Many small business owners fear the thought of an audit. However, you don’t have to quake in your boots as much if you keep thorough and organized bookkeeping records. The number one rule for bookkeeping and how to avoid an audit: Have a record of everything that flows in and out of your business. You’ll be prepared to answer any auditing questions and provide the required paperwork when billed for additional tax.
Although U.S. law doesn’t require any kind of recordkeeping system, good recordkeeping ensures your company has accurate financial statements, acts as a report card on your business progress, tracks deductible expenses and helps with tax return preparation.
What you need to prepare for tax time
You just need something that shows your income and expenses. Such supporting documents include printed and digitized sales slips, paid bills, invoices, receipts, deposit slips and canceled checks. These have the details you need for managing your books.
Consider saving printed receipts as digital files. It’ll be easier to search for it and you won’t have to worry about the print fading away. Make it a habit to scan these receipts as they come in or on a weekly basis to avoid falling behind.
It’s easier to digitize receipts because some smartphones have an app that can scan your receipts. For example, Scan Pages is a free iPhone app that creates a PDF file of scanned pages that you can email or save in Google Docs, Dropbox or Evernote.
Documents you need to save
Income documents, also known as gross receipts, show the amount and source of income your business receives:
- Bank deposit slips.
- Cash register tapes.
- Credit card charge receipts.
- Receipt books.
Purchase documents show the amount paid for purchases that you use to resell to your customers:
- Canceled checks.
- Cash register slips.
- Credit card sales slips.
Expense documents show the cost your business incurred to conduct business:
- Account statements.
- Canceled checks.
- Cash register slips.
- Credit card sales receipts.
- Form 1099 for miscellaneous income.
Financial institution-prepared financial account statements also work as proof of payment, especially if you don’t get canceled checks. The statement needs to display the check number, amount, payee’s name and date check posted to the account.
The same information is needed — except for the check number — for electronic transferred funds and credit cards. Even though you have the financial account statement, you still need to have the receipts and other documents to support the incurred costs.
How long should you keep records?
Some situations require keeping records longer than the standard such as filing a claim for a loss from worthless securities or a bad debt reduction.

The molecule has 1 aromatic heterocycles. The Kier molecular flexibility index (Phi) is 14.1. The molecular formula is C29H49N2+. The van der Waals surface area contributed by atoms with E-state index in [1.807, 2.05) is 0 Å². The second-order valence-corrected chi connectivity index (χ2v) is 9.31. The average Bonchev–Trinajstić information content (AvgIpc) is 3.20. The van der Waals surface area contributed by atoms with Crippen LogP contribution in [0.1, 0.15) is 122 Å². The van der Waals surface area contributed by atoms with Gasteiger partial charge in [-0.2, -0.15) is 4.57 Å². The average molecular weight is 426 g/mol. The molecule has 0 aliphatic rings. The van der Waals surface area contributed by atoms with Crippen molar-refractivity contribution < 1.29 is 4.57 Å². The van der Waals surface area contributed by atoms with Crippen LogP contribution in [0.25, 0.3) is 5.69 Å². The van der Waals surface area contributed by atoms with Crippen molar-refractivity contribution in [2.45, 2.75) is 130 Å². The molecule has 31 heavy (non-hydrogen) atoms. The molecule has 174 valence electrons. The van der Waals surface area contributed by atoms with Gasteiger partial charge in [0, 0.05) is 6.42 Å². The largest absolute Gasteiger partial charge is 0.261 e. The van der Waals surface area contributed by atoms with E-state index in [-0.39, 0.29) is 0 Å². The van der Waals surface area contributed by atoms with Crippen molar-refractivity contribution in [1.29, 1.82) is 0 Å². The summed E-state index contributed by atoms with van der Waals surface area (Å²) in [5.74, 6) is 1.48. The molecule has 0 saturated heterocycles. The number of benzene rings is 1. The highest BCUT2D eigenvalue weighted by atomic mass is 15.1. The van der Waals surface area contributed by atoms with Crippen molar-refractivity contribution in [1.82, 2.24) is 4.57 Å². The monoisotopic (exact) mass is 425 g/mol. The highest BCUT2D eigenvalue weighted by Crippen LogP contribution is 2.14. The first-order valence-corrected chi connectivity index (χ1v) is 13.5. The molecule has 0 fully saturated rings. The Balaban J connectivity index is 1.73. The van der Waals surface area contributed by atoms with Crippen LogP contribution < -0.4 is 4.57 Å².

Here’s how long you want to retain these records:
- Records of supporting items: Three years.
- Employment tax records: Four years after the tax is due or paid, whichever is later.
- Records of business assets: Three years after selling or disposing.
The IRS provides a recordkeeping system example on how to use a single-entry system to keep records. This example includes:
- Daily summary of cash receipts.
- Monthly summary of cash receipts.
- Check disbursement journal.
- Employee compensation record.
- Annual summary.
- Depreciation worksheet.
- Bank reconciliation.
Where to get tax help
It’s wise to hire an accountant or a bookkeeper to ensure your records stay organized and accurate. You can visit IRS.gov for answers to your tax law questions.
Here are some useful tools you’ll find on the IRS website:
- Enter “ITA” into the search box to use the Interactive Tax Assistant. It’s a tool that asks you questions about tax laws and provide answers.
- Enter “Tax Map” or “Tax Trails” into the search box for detailed information by tax topic.
- Enter “Pub 17” into the search box for the “Your Federal Income Tax for Individuals” publication, which covers the general rules for filing a federal income tax return.
- Call 1-800-829-4477 for recorded information on tax topics.
- Review tax law information in your electronic filing software.
For anything not covered here, check Help & Resources.
More tax resources
- Alternative Minimum Tax (AMT) Assistant: Find out if you’re subject to AMT.
- Earned Income Tax Credit Assistant: Determines if you’re eligible for EITC.
- Electronic Filing PIN Request: Verify your identity when you do not have your prior year Adjusted Gross Income (AGI) or prior year self-selected PIN available.
- Get transcript: Get transcript or copy of a return or call 1-800-908-9946.
- IRS forms and publications.
- IRS Videos: Tax questions answered in videos and audio clips.
- IRS Withholding Calculator: Find out the amount you should have withheld from your paycheck for federal income tax purposes.
- Online EIN Application: Get an Employer Identification Number.
- If you can’t pay taxes on time, refer to the Online Payment Agreement Application or the Offer In Compromise Pre-Qualifier.
- Refund status: Check on the status of a refund.
- Taxpayer Advocate Service: Independent organization within IRS that helps taxpayers and protect their rights.
What are your tax questions? Let us know in the comments.
Image credit djshaw